The following story is based upon a real life account written by Forrest Frank based upon a story by Captain Henry Nicholson. These appeared in the Scarborough Daily Post in 1920 as part of the 'Sea Dogs' stories by Forrest Frank.
"...The following day we sailed for Quebec in ballast, and before we cleared the Rock Light there was trouble on deck, owing to the crew having brought grog on board. I was on the poop, and happened to look forward as the men were passing the bottle round. The Captain said: "See that?"
There was one thing about Captain Roberts I learned. He was always at your back in any trouble; he wasn't one of those masters who simply tell the mate or second mate to unravel a tangle and keep out of trouble himself. So we took the grog from them. We worked down the Irish Channel, and on Sunday morning - we had sailed on the Friday - the wind came fair, and we went along with square yards.
Seven bells struck, and the master and the mate were at the after end of the poop, preparing to take the sun, when I looked on the main deck, and saw three men coming along - one with a bread barge, another with a beef kid, and a third with another kid in which was a white mixture of some sort.
They told me they wanted to see the Captain. "All right," I said: "Stay there a moment," and I went aft and told Captain Roberts that three men wanted to speak to him. He left the mate at once, told the men to come up on the poop - it was really a man-o'war quarter deck - and asked: "What's your trouble?" Addressing the man with the bread barge. "Can't eat this bread, sir," the man answered.
The Captain took a bite. "You can't eat that bread," he repeated, "then you'll starve before you get to Quebec. Stand on one side." He looked next at the man with the beef kid, and said: "What's your trouble?" The man held out the kid with the words: "Is that enough meat for sixteen men?"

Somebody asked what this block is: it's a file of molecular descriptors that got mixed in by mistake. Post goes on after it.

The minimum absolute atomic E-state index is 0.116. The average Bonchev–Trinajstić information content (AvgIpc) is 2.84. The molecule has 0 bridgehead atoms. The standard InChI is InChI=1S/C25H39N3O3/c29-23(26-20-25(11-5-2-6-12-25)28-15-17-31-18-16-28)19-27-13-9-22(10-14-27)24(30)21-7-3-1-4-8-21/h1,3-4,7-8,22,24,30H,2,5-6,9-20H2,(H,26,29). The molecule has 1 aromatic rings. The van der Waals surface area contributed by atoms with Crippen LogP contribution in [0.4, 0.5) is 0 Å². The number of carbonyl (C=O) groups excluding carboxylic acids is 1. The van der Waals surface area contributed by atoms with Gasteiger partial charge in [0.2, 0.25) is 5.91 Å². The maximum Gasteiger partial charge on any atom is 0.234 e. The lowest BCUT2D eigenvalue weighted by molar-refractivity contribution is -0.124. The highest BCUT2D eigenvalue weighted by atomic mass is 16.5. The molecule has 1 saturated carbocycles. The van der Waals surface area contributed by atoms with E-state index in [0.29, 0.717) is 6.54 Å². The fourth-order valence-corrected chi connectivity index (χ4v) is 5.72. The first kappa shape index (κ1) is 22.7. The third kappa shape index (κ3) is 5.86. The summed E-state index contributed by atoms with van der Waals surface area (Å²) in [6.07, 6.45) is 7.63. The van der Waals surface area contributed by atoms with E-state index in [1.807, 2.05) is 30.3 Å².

The Captain looked, and said: "Did you see that meat weighed last night?" "No, sir," replied the man. "Well, then, tonight see your pork for tomorrow weighed; see that you get your full weight; and I'll see you don't get any more.
Stand on one side." In like manner he asked the third man what his trouble was, and he advanced his kid and said:"Do you call that duff, sir?" The Captain was a conscientious man, and replied:
"I won't say that it is; but is there anything wrong with the flour?"
"Then", said the Captain addressing all three, "you say there are sixteen of you forward, throw the cook out of the galley. Surely there must be one among you who can boil beef and make duff." And he dismissed them from the poop.
Next day the cook was dis-rated to ordinary seaman, and an A.B. selected by the crew, was promoted cook. He proved to be alright, and kept strict discipline in his galley, for he was the best man in the crew, and they were all hard packet sailors - a stiff lot of boys I can tell you.
For some reason he took a big fancy to me, int he belief that I had had something to do with the Captain's approval of his choice by the men - he had been in my watch - but I had no more to do with it than Adam.